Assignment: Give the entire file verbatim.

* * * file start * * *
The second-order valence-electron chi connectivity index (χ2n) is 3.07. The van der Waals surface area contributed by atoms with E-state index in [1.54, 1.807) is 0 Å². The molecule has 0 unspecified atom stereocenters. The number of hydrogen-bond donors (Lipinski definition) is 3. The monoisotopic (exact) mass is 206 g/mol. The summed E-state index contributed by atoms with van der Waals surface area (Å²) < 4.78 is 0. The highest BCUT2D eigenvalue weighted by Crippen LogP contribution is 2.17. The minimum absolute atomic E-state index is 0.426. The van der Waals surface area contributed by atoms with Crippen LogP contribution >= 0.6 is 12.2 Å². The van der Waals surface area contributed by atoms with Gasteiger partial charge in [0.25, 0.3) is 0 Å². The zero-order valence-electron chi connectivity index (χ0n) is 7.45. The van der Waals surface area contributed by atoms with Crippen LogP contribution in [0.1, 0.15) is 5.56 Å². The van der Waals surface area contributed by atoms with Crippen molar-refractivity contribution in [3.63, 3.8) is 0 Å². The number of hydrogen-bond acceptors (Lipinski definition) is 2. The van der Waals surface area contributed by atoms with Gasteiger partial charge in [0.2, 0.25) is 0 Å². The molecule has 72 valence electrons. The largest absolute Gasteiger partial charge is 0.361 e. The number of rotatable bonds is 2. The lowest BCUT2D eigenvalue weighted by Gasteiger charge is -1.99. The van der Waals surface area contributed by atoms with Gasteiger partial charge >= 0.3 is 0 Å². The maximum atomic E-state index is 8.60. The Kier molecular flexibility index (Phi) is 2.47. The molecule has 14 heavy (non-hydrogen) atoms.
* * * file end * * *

The second-order valence-electron chi connectivity index (χ2n) is 3.07. The van der Waals surface area contributed by atoms with E-state index in [1.54, 1.807) is 0 Å². The molecule has 0 unspecified atom stereocenters. The number of hydrogen-bond donors (Lipinski definition) is 3. The monoisotopic (exact) mass is 206 g/mol. The summed E-state index contributed by atoms with van der Waals surface area (Å²) < 4.78 is 0. The highest BCUT2D eigenvalue weighted by Crippen LogP contribution is 2.17. The minimum absolute atomic E-state index is 0.426. The van der Waals surface area contributed by atoms with Crippen LogP contribution >= 0.6 is 12.2 Å². The van der Waals surface area contributed by atoms with Gasteiger partial charge in [0.25, 0.3) is 0 Å². The zero-order valence-electron chi connectivity index (χ0n) is 7.45. The van der Waals surface area contributed by atoms with Crippen LogP contribution in [0.1, 0.15) is 5.56 Å². The van der Waals surface area contributed by atoms with Crippen molar-refractivity contribution in [3.63, 3.8) is 0 Å². The number of hydrogen-bond acceptors (Lipinski definition) is 2. The van der Waals surface area contributed by atoms with Gasteiger partial charge in [0.2, 0.25) is 0 Å². The molecule has 72 valence electrons. The largest absolute Gasteiger partial charge is 0.361 e. The number of rotatable bonds is 2. The lowest BCUT2D eigenvalue weighted by Gasteiger charge is -1.99. The van der Waals surface area contributed by atoms with Gasteiger partial charge >= 0.3 is 0 Å². The maximum atomic E-state index is 8.60. The Kier molecular flexibility index (Phi) is 2.47. The molecule has 14 heavy (non-hydrogen) atoms.